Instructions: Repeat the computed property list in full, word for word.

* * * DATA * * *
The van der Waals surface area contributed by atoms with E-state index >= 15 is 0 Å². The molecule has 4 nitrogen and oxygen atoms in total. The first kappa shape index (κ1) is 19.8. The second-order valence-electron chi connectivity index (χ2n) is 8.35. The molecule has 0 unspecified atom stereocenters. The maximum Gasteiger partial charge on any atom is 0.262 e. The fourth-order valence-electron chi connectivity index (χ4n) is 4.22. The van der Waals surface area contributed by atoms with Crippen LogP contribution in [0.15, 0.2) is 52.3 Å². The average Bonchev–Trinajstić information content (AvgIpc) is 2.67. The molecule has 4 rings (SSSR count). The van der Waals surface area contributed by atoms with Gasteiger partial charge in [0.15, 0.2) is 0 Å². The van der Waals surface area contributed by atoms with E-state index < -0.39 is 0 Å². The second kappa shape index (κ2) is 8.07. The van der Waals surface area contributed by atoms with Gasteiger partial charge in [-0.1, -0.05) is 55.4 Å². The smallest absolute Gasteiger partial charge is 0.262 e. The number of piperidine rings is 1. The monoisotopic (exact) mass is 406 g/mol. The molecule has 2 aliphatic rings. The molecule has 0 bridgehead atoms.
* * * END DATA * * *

The van der Waals surface area contributed by atoms with E-state index >= 15 is 0 Å². The molecule has 4 nitrogen and oxygen atoms in total. The first kappa shape index (κ1) is 19.8. The second-order valence-electron chi connectivity index (χ2n) is 8.35. The molecule has 0 unspecified atom stereocenters. The maximum Gasteiger partial charge on any atom is 0.262 e. The fourth-order valence-electron chi connectivity index (χ4n) is 4.22. The van der Waals surface area contributed by atoms with Crippen LogP contribution in [0.15, 0.2) is 52.3 Å². The average Bonchev–Trinajstić information content (AvgIpc) is 2.67. The molecule has 4 rings (SSSR count). The van der Waals surface area contributed by atoms with Gasteiger partial charge in [0.15, 0.2) is 0 Å². The van der Waals surface area contributed by atoms with E-state index < -0.39 is 0 Å². The second kappa shape index (κ2) is 8.07. The van der Waals surface area contributed by atoms with Gasteiger partial charge in [-0.1, -0.05) is 55.4 Å². The smallest absolute Gasteiger partial charge is 0.262 e. The number of piperidine rings is 1. The monoisotopic (exact) mass is 406 g/mol. The molecule has 2 aliphatic rings. The molecule has 0 bridgehead atoms.